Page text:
Nonhigh-Risk Survivors Fare Better in Receiving Screening

The majority of the 8318 survivors in the CCSS who answered a screening survey were at high risk for a second cancer.

The categorization of risk is made on the basis of radiation exposure during childhood. Adults who received more than 30?Gy to the abdomen, spine, or pelvis as children are considered high risk for colorectal cancer, and those who received more than 20?Gy to the chest are considered high risk for breast cancer. Any kind of childhood radiation exposure creates a high risk for skin cancer as an adult.

In the CCSS, nonhigh-risk survivors fell outside these parameters.

The nonhigh risk survivors underwent recommended screening at higher percentages than the general population for mammography (67% vs 58%, respectively) and pap smears (82% vs 70%). The 2 groups had colonoscopy at the same rate (about 24%).

The average age of the survey respondents in the CCSS was about 31 years, said Dr. Nathan. The cohort is a select group and thus the rates of screening are probably underestimates, he added.

Who Is Responsible for These Survivors?

The screening analysis from the CCSS produced other disappointing news, Dr. Nathan reported. Receiving care as an adult at a cancer center only "modestly increases surveillance for breast and skin cancer," he said.

Discussant Dr. Bennett asked who should be looking after childhood cancer survivors — primary-care physicians or oncologists: "This is a new paradigm. Who is responsible for survivors?"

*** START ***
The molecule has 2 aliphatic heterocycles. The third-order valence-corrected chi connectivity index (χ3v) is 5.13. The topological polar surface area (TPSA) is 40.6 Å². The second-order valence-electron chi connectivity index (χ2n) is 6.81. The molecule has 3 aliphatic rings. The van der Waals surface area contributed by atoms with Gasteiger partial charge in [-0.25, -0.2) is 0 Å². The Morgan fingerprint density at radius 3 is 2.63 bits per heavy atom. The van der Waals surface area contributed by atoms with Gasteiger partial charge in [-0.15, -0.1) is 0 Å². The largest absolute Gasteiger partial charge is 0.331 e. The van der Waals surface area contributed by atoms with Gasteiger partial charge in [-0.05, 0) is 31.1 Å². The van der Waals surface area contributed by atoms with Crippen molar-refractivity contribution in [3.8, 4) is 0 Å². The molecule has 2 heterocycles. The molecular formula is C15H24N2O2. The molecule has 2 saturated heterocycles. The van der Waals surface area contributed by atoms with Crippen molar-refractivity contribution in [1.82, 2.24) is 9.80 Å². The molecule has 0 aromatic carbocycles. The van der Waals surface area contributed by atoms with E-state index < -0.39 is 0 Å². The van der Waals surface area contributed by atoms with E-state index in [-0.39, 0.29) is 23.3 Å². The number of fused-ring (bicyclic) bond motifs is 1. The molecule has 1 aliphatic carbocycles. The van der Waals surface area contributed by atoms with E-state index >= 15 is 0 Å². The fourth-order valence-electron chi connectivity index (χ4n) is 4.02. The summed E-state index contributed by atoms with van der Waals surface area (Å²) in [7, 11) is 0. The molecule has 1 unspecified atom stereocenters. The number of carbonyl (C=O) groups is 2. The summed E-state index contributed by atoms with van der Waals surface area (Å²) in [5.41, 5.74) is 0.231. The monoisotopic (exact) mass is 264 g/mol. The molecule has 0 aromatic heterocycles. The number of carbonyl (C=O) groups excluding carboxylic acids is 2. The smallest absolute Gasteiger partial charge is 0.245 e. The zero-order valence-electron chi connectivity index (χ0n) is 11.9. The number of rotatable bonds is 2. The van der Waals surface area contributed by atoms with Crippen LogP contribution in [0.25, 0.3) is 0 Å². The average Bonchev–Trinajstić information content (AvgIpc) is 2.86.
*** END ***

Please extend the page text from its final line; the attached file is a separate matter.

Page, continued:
Dr. Bennett suggested that both primary-care physicians and oncologists need to take responsibility. However, he also pointed that childhood survivors are a special case insofar as they have to transition to new physicians, whereas adult survivors of cancer generally do not.

PTSD Predictors

In another study derived from the CCSS data and presented at the meeting, investigators found that childhood survivors are 4 times more likely than their siblings to suffer from PTSD.

However, the incidence — 9% — was not high, noted lead author Margaret Stuber, MD, from the Jane and Marc Nathanson Professor of Psychiatry at the University of California, Los Angeles David Geffen School of Medicine.

"The good news is that more than 90% of survivors of childhood cancer don't have PTSD, even though they went through a very difficult experience," she announced at the press conference.

Both primary-care providers and oncologists should be aware of the risk for PTSD in survivors, suggested Dr. Stuber. "Assessment for PTSD should be considered part of the long-term health screening for childhood cancer survivors," she said.

In a CCSS analysis of survivors (n?= 6542) and siblings (n?= 368), Dr. Stuber and colleagues found that 9% of survivors and 2% of their siblings had PTSD. Survivors who had been diagnosed before the age of 4 years and those treated with radiation to the head were at increased risk for PTSD.

PTSD was also more likely among those who had undergone intense treatments, such as amputation, radiation, or multiple modalities.

In terms of socioeconomics, PTSD was associated with being unmarried, having less than a college education, earning less than $20,000 per year, and being employed. Dr. Stuber admitted that it was not clear whether PTSD influenced these factors or these factors contributed to the onset of PTSD.

The researchers have disclosed no relevant financial relationships.

American Society of Clinical Oncology (ASCO) 45th Annual Meeting: Abstracts CRA6501 and CRA10002. Presented June 1, 2009.